Domenico Dolce and Stefano Gabbana, the duo behind one of the world’s most successful luxury brands, Dolce & Gabbana, are known for their clothing, shoes, jewelry, perfume and accessories. Now, in a collaboration with Sicilian winery Donnafugata, they’ve added “wine label designers” to their resumes.
Last summer, they released the Donnafugata Dolce & Gabbana Rosa, a rosé wine from Sicily, and they now celebrate the launch of Donnafugata D&G Tancredi red wine. This limited-edition bottling is a blend of Cabernet Sauvignon, Nero d’Avola and Tannat. Wine Enthusiast asked the designers about their new venture.
Why do you think the partnership between Dolce & Gabbana and Donnafugata feels natural?
Domenico Dolce: We started collaborating with Donnafugata in 2017, accompanying the Alta Moda events in Palermo with the most prestigious wines from the cellar. We share the same values, the love for our native land, the attention to details, the artisanship…handmade with passion and dedication.
How does this collaboration further your ethos, “Made in Italy”?
DD: We want to bring the colors, scents, traditions, history and culture of Italy, and in particular of Sicily, to every corner of the world. “Made in Italy” is a value. We are privileged to live in a country that has an incredible artistic and cultural heritage. We are proud to be able to give light, with our work, to its beauty and that this commitment is internationally recognized.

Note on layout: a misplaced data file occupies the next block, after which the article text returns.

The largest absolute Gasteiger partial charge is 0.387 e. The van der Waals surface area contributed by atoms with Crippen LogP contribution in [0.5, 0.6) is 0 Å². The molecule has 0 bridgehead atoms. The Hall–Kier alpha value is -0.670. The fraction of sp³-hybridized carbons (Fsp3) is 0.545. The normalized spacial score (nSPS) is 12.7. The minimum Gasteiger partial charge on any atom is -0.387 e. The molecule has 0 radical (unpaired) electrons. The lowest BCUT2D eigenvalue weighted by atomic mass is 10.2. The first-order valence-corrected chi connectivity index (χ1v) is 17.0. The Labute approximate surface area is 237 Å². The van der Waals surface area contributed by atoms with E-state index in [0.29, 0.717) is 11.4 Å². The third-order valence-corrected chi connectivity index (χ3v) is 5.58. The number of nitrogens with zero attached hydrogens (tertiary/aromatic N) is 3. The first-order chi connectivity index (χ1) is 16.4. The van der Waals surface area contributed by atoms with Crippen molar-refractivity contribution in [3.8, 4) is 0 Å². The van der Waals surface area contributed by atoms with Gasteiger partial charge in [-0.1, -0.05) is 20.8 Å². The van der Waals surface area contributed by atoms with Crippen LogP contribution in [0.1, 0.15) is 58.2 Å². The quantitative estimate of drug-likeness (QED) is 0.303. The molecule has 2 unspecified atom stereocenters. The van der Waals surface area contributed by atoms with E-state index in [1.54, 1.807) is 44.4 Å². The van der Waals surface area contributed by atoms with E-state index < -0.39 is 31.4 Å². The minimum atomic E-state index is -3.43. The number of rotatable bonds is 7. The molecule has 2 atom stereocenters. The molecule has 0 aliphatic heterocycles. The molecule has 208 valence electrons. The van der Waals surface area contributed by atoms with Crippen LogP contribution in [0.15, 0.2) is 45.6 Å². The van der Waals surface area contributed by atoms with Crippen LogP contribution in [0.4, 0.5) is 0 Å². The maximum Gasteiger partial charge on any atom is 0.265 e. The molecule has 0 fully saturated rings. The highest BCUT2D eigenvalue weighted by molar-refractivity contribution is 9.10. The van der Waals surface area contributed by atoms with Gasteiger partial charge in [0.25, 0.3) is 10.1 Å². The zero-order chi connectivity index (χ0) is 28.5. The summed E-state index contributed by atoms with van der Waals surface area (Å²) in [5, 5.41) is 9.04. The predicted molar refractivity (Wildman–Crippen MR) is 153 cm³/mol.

What was your inspiration for the label and packaging of Donnafugata Rosa?
Stefano Gabbana: For the packaging of Rosa and Tancredi, we wanted a layout that is immediately recognizable and close to our creativity. For Rosa, we took inspiration from the Sicilian cart [a colorful horse-drawn carriage], which represents the Sicilian artistry, culture and tradition all over the world, and we have delivered its graphics in soft colors, close to those of pink.
What imagery did you use for the Tancredi label?
SG: For Tancredi…we have chosen to use a visual that combines tradition and modernity. Gold, blue and baroque-inspired lines refer to the prestige of the aristocracy, while red, green and geometries evoke the revolutionary values established in Sicily after the unification of Italy.
What are some of your other food, wine or cooking collaborations?
DD: We are Italian. We love to eat well and drink good wine. The collaborations that bind us to the world of food, and more generally to that of cooking, are different—Pastificio di Martino, Fiasconaro, Smeg—and we are happy to carry them on because they allow us to express our creativity and our values always in a different and new way.
Did you learn anything new in this process?
SG: It was very interesting to discover the elegance and accuracy that lie behind the creation of a new wine, another element that unites these two realities.